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kiezum
KVRist
464 posts since 8 Jul, 2009

Re: ZYNAPTIQ Intensity

Post Fri Jun 22, 2018 6:09 am

zynaptiq wrote:...which uses technologies also used in some types of facial recognition – assumes that there ARE broad strokes as well as details in the input.
Intensify :wink: uses facial recognition? What does the plugin 'see'? Does it recognize patterns in the waveform or the spectral graph?

Why not use the technologies in voice recognition?

zynaptiq
KVRist
293 posts since 13 Jan, 2012 from In the studio, in front of computer.

Re: ZYNAPTIQ Intensity

Post Fri Jun 22, 2018 6:49 am

mcbpete wrote:Would you say that the best results of the plugin are when Intensity is applied to:

a) Individual tracks
b) Sub-groups (e.g. a grouped collection of drum tracks)
c) Final 2-bus/mixbus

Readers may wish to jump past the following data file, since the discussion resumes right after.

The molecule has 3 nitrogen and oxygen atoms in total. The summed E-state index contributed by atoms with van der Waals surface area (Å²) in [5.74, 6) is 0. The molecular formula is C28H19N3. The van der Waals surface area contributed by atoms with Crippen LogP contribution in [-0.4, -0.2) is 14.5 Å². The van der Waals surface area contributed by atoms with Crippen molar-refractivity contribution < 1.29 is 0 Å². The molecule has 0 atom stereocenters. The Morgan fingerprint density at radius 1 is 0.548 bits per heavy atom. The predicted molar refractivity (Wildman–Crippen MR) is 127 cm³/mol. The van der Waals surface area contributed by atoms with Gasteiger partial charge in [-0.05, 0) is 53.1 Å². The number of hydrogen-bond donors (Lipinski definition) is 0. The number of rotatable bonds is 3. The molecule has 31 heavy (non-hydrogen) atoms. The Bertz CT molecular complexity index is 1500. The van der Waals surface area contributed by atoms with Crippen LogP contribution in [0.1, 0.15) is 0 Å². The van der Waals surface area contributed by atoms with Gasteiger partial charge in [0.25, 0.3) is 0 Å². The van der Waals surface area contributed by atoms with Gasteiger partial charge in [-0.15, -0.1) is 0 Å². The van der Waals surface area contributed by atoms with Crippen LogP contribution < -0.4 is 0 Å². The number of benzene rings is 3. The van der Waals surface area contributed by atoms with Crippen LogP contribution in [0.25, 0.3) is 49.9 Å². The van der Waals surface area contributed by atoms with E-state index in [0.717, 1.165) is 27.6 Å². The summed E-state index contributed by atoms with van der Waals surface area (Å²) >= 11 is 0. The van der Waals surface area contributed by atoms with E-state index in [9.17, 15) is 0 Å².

Also would this be applied before the final mastering or as part of the final mastering?

Cheers :)
It can work for any or all of those.

a) For individual tracks, I would probably i) aim for a lower processing amount except maybe on lead instruments, as similar to the psychological effect that an exciter can have you may end up overdoing it in total, and ii) try to carve out a little more of a window mix situation using the custom bias curve sliders. The guitar example in the trailer for example, I used slightly different settings for the two guitars, which gives them a little better separation. Also, I tend to first set the INTENSITY amount with LVL COMP off, THEN set the channel level into the mix. Chances are that you'll be bringing the mix level down to a lower level than you would have otherwise (similar effect to how a compressor would affect such a scenario).